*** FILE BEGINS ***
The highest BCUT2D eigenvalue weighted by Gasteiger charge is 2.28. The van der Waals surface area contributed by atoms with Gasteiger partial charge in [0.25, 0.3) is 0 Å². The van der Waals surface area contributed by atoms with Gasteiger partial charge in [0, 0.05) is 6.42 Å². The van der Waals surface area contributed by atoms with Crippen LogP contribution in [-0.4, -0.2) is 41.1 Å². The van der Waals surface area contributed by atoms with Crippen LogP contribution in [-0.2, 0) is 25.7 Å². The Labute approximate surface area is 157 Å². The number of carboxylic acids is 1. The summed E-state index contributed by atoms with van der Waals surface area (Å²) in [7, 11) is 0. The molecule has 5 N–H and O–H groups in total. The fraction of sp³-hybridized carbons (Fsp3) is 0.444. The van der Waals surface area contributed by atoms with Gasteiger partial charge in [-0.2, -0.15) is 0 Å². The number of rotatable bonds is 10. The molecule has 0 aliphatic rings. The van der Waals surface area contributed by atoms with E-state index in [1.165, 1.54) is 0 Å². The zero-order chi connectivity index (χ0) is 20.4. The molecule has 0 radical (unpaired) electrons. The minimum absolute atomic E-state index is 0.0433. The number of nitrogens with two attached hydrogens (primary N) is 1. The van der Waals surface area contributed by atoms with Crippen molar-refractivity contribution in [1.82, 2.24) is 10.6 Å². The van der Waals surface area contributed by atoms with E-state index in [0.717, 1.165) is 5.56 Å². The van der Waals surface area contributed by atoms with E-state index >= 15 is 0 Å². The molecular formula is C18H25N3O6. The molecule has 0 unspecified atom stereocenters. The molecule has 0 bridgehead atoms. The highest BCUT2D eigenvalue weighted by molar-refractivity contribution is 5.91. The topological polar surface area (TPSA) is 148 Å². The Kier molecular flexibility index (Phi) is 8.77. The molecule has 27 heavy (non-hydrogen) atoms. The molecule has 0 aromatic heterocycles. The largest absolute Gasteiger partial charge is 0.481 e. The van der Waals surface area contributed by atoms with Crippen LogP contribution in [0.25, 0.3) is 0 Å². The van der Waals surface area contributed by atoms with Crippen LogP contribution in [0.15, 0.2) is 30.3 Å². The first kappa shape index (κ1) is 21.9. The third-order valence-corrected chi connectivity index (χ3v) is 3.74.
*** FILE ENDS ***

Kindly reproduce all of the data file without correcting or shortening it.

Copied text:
The highest BCUT2D eigenvalue weighted by Gasteiger charge is 2.28. The van der Waals surface area contributed by atoms with Gasteiger partial charge in [0.25, 0.3) is 0 Å². The van der Waals surface area contributed by atoms with Gasteiger partial charge in [0, 0.05) is 6.42 Å². The van der Waals surface area contributed by atoms with Crippen LogP contribution in [-0.4, -0.2) is 41.1 Å². The van der Waals surface area contributed by atoms with Crippen LogP contribution in [-0.2, 0) is 25.7 Å². The Labute approximate surface area is 157 Å². The number of carboxylic acids is 1. The summed E-state index contributed by atoms with van der Waals surface area (Å²) in [7, 11) is 0. The molecule has 5 N–H and O–H groups in total. The fraction of sp³-hybridized carbons (Fsp3) is 0.444. The van der Waals surface area contributed by atoms with Gasteiger partial charge in [-0.2, -0.15) is 0 Å². The number of rotatable bonds is 10. The molecule has 0 aliphatic rings. The van der Waals surface area contributed by atoms with E-state index in [1.165, 1.54) is 0 Å². The zero-order chi connectivity index (χ0) is 20.4. The molecule has 0 radical (unpaired) electrons. The minimum absolute atomic E-state index is 0.0433. The number of nitrogens with two attached hydrogens (primary N) is 1. The van der Waals surface area contributed by atoms with Crippen molar-refractivity contribution in [1.82, 2.24) is 10.6 Å². The van der Waals surface area contributed by atoms with E-state index in [0.717, 1.165) is 5.56 Å². The van der Waals surface area contributed by atoms with E-state index >= 15 is 0 Å². The molecular formula is C18H25N3O6. The molecule has 0 unspecified atom stereocenters. The molecule has 0 bridgehead atoms. The highest BCUT2D eigenvalue weighted by molar-refractivity contribution is 5.91. The topological polar surface area (TPSA) is 148 Å². The Kier molecular flexibility index (Phi) is 8.77. The molecule has 27 heavy (non-hydrogen) atoms. The molecule has 0 aromatic heterocycles. The largest absolute Gasteiger partial charge is 0.481 e. The van der Waals surface area contributed by atoms with Crippen LogP contribution in [0.25, 0.3) is 0 Å². The van der Waals surface area contributed by atoms with Crippen LogP contribution in [0.15, 0.2) is 30.3 Å². The first kappa shape index (κ1) is 21.9. The third-order valence-corrected chi connectivity index (χ3v) is 3.74.